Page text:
The Emancipation Proclamation

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Why did Abraham Lincoln issue the Emancipation Proclamation?

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Abraham Lincoln issued the Emancipation Proclamation to turn the Civil War into a moral battle, thereby discouraging European countries from supporting the South and galvanizing the North, to free slaves in rebellious states to undermine the South, and because Lincoln himself had become convinced that it was the moral thing to do.

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The Emancipation Proclamation was a wartime measure, one which only applied to those states that had seceded from the Union. For Lincoln, it was motivated by a combination of moral and pragmatic factors.

First of all, remember that Lincoln was morally opposed to slavery, a factor which has to be recognized as contributing to his decision to issue the Emancipation Proclamation. At the same time, practically speaking, it had the result of galvanizing support among abolitionists by introducing a new moral dynamic into the war effort, transforming the struggle into one against the institution of slavery. In this respect, the moral and pragmatic dimensions go hand-in-hand.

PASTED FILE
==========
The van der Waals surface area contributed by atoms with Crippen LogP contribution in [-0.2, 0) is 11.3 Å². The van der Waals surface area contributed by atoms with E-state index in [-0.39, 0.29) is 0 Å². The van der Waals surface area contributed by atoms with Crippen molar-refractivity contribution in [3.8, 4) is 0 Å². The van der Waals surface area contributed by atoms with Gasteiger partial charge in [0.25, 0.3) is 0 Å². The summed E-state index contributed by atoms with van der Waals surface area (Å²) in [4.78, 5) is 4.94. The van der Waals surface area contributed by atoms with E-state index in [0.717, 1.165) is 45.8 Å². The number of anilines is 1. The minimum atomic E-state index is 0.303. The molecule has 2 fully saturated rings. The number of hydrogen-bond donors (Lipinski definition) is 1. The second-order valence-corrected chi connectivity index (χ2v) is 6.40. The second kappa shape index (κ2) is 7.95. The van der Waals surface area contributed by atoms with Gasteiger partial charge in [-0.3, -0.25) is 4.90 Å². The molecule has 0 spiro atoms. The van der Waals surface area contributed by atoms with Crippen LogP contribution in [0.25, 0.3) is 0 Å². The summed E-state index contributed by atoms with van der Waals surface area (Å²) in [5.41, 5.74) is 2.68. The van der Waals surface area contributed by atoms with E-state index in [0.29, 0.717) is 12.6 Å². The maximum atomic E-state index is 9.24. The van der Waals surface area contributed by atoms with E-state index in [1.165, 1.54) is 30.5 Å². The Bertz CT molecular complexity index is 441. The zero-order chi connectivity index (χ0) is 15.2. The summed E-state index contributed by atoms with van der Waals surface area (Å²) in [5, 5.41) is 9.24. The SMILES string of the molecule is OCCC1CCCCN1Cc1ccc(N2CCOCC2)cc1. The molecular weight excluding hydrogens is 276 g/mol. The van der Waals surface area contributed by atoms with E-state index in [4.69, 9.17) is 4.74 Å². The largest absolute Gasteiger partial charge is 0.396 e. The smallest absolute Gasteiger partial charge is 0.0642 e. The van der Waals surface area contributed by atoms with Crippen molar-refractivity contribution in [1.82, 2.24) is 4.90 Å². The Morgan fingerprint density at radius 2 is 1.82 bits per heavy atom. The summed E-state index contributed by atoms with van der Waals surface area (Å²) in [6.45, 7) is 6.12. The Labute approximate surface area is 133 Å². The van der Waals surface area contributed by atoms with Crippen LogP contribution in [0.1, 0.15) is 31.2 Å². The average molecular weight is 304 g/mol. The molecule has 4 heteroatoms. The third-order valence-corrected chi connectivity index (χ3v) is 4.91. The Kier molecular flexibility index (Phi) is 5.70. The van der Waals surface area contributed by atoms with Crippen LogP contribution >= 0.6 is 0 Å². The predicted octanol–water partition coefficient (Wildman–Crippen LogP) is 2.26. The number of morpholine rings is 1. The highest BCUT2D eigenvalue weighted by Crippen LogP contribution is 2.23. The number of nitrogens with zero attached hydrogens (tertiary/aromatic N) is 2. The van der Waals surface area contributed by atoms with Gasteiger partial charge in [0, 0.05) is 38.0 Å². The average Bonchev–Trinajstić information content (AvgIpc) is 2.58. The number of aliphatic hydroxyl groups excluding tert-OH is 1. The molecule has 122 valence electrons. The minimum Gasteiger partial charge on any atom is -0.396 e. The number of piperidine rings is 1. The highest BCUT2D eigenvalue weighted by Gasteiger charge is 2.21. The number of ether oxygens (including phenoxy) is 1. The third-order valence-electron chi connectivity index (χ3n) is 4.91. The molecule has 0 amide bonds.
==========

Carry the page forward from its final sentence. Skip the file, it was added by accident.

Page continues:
However, the Emancipation Proclamation had a diplomatic purpose as well, aiming to isolate the rebellious Southern states from attaining allies in Europe. Remember, during the Civil War, the Confederate States hoped to draw support from Britain. However, these hopes were complicated by the Confederacy's support of and reliance on slavery, given the British Empire's opposition to slavery. Thus, the Emancipation Proclamation was, at least in part, also aimed towards the British: by transforming the Civil War into a struggle against slavery, Lincoln ensured that Britain would not side with the Confederacy, keeping the Southern states diplomatically isolated throughout the struggle.

These intentions were realized, as the Emancipation Proclamation is rightly regarded as one of the critical turning points of the Civil War and an important moment in American History.